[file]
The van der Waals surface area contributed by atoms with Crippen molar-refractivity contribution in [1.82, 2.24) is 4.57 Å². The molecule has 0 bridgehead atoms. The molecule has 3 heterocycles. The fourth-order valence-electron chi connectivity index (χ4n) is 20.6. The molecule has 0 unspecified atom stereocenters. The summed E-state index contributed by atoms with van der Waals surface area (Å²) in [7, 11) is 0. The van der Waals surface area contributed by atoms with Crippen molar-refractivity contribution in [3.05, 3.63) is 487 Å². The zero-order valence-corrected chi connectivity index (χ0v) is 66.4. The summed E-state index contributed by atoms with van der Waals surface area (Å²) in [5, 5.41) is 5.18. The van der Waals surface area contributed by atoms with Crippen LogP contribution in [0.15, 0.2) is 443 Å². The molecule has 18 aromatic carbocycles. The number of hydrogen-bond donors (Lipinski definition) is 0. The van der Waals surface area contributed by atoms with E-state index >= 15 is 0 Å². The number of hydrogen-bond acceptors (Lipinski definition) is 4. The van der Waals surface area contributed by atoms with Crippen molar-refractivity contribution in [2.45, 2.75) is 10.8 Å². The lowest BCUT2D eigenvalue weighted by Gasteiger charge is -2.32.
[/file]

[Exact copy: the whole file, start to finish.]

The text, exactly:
The van der Waals surface area contributed by atoms with Crippen molar-refractivity contribution in [1.82, 2.24) is 4.57 Å². The molecule has 0 bridgehead atoms. The molecule has 3 heterocycles. The fourth-order valence-electron chi connectivity index (χ4n) is 20.6. The molecule has 0 unspecified atom stereocenters. The summed E-state index contributed by atoms with van der Waals surface area (Å²) in [7, 11) is 0. The van der Waals surface area contributed by atoms with Crippen molar-refractivity contribution in [3.05, 3.63) is 487 Å². The zero-order valence-corrected chi connectivity index (χ0v) is 66.4. The summed E-state index contributed by atoms with van der Waals surface area (Å²) in [5, 5.41) is 5.18. The van der Waals surface area contributed by atoms with Crippen LogP contribution in [0.15, 0.2) is 443 Å². The molecule has 18 aromatic carbocycles. The number of hydrogen-bond donors (Lipinski definition) is 0. The van der Waals surface area contributed by atoms with E-state index >= 15 is 0 Å². The number of hydrogen-bond acceptors (Lipinski definition) is 4. The van der Waals surface area contributed by atoms with Crippen molar-refractivity contribution in [2.45, 2.75) is 10.8 Å². The lowest BCUT2D eigenvalue weighted by Gasteiger charge is -2.32.